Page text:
Gas-Powered Equipment Is Debated

A proposal to improve the nearly eight-acre Herrick Park in the heart of East Hampton Village put forth by a committee led by Rose Brown and Arthur Graham, trustees, was considered last Thursday by the East Hampton Village Board. At the urging of Mayor Paul F. Rickenbach Jr., the board also removed an exemption for municipal properties and golf courses from a proposed law that would prohibit landscapers from using gas-powered leaf blowers and other landscaping equipment in the summer.

Herrick Park, which is leased by the school district, contains three tennis courts, two basketball courts, baseball and softball fields, and a playground. 

Ms. Brown said the committee had been holding meetings since the fall with village department heads, including Chief of Police Michael Tracey, as well as members of the Ladies Village Improvement Society, the Garden Club of East Hampton, the East Hampton School District, and others about plans for the park.

A path that runs through the park from the Reutershan parking lot to the long-term lot would be made handicapped accessible, Ms. Brown said, and in an effort to increase safety, lighting would be added. 

The committee has recommended replacing playground equipment and creating more formal entrances to the park from Newtown Lane and the Reutershan lot. It also recommended removing an existing handball wall, and, at Chief Tracey’s suggestion, relocating a shed used by traffic control officers from a site across from the John M. Marshall Elementary School to one near the long-term parking lot. 

“The largest undertaking will be the tennis and basketball courts,” Ms. Brown said. “The village engineer confirmed that they are beyond patching and need to be rebuilt.” 

The village is seeking proposals from interested firms for an improvement plan.

Under existing law, golf clubs and municipal properties are exempt from the times  designated for use of gas-powered lawn equipment. They also had been exempt from the latest iteration of a proposed summer ban until Mayor Rickenbach questioned their exclusion. “Any rationale why that is the case?” he asked board members. “I don’t want to have a duality,” he said, that is, enacting a law that would apply to professional landscapers but not to employees of the village or golf clubs.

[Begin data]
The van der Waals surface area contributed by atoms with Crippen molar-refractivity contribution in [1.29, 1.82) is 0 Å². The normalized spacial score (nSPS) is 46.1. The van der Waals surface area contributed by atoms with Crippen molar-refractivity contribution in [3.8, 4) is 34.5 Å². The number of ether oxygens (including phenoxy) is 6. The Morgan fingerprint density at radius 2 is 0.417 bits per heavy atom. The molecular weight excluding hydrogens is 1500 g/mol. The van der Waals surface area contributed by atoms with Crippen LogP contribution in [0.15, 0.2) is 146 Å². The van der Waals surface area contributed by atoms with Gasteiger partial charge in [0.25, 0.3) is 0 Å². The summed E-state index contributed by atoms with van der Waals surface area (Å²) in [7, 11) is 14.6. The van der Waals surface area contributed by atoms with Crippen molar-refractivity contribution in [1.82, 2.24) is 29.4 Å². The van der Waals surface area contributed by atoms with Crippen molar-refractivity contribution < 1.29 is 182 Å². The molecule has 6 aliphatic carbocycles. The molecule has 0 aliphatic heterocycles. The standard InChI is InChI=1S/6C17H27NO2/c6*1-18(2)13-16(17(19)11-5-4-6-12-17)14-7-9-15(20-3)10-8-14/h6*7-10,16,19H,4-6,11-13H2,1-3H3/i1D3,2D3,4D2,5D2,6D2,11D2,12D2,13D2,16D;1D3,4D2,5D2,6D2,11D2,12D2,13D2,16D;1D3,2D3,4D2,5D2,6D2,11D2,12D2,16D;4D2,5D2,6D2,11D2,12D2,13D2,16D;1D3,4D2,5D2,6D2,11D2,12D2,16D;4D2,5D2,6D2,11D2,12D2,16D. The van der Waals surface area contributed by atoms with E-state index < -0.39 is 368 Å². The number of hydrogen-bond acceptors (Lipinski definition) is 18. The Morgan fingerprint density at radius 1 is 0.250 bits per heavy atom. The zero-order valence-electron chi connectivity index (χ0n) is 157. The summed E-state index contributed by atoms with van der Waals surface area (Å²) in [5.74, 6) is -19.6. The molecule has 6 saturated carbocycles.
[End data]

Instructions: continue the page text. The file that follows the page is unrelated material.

The proposed ban would prohibit such equipment use between June 1 and Labor Day, and at all times on Sundays and federal holidays (including between Labor Day and May 31).

“The best way for the village to proceed is to have no exemptions,” Mayor Rickenbach said on Tuesday. When a public hearing is held on the law, he said, affected parties will be able to voice their opinions and make a case for their exclusion. 

Richard Lawler, who along with Barbara Borsack led a committee that consulted residents, landscapers, and others prior to the drafting of the proposed law, said gas-powered devices were often necessary to clear large parcels of public property. Without them, he said, we “would leave ourselves open to having a lot of incomplete work.” 

Southampton Town, he said, allows its parks supervisor to determine when such devices are needed, and he recommended the village give its superintendent of public works the same authority. Ms. Borsack said her review of similar legislation in other municipalities revealed they all included exemptions for public property and golf clubs.

An early draft of the law, which was discussed  by the board last November, included village properties and golf courses. When Arthur Graham, a village trustee who is a member of the Maidstone Club, suggested that golf courses should be exempt, the mayor accused him of trying to protect the interests of the club.

Last Thursday, Mr. Graham once again argued for excluding the club from the law. “The Maidstone Club is taking care of 208 acres now,” he said. “It’s not somebody’s lawn, and they have special requirements.”

Ms. Brown said the village’s Public Works Department already uses electric leaf blowers when feasible, including to clean off sidewalks. She also pointed out that the law would not impose new restrictions for homeowners. 

The current code states that between June 1 and the second Friday of December, a homeowner or tenant’s use of gas or diesel-powered lawn equipment is limited to Monday through Friday between 8 a.m. and 6 p.m., on Saturday between 8 a.m. and 3 p.m., and on Sunday and federal holidays between 9 a.m. and 3 p.m. People other than a tenant or homeowner‚ in other words hired landscapers, must follow the same restrictions on weekdays and Saturdays, but they also are prohibited from using such equipment on Sundays and federal holidays.

The board will continue the discussion of the proposed law at a meeting on April 18, Becky Molinaro Hansen, the village administrator, said on Monday.

In other business, Steven Ringel, the executive director of the East Hampton Chamber of Commerce, sought the board’s approval for a summer fair in Herrick Park on Aug. 3. To distinguish the event from the village’s spring and fall festivals, he said, it would have a country-fair theme and include three-legged sack races and a pie-eating contest.  

Mayor Rickenbach said he was in favor of the idea and suggested the fair be scheduled to coincide with, and create a boost for, the annual Artists and Writers Softball Game, which Mr. Rickenbach said has had less attendance in recent years.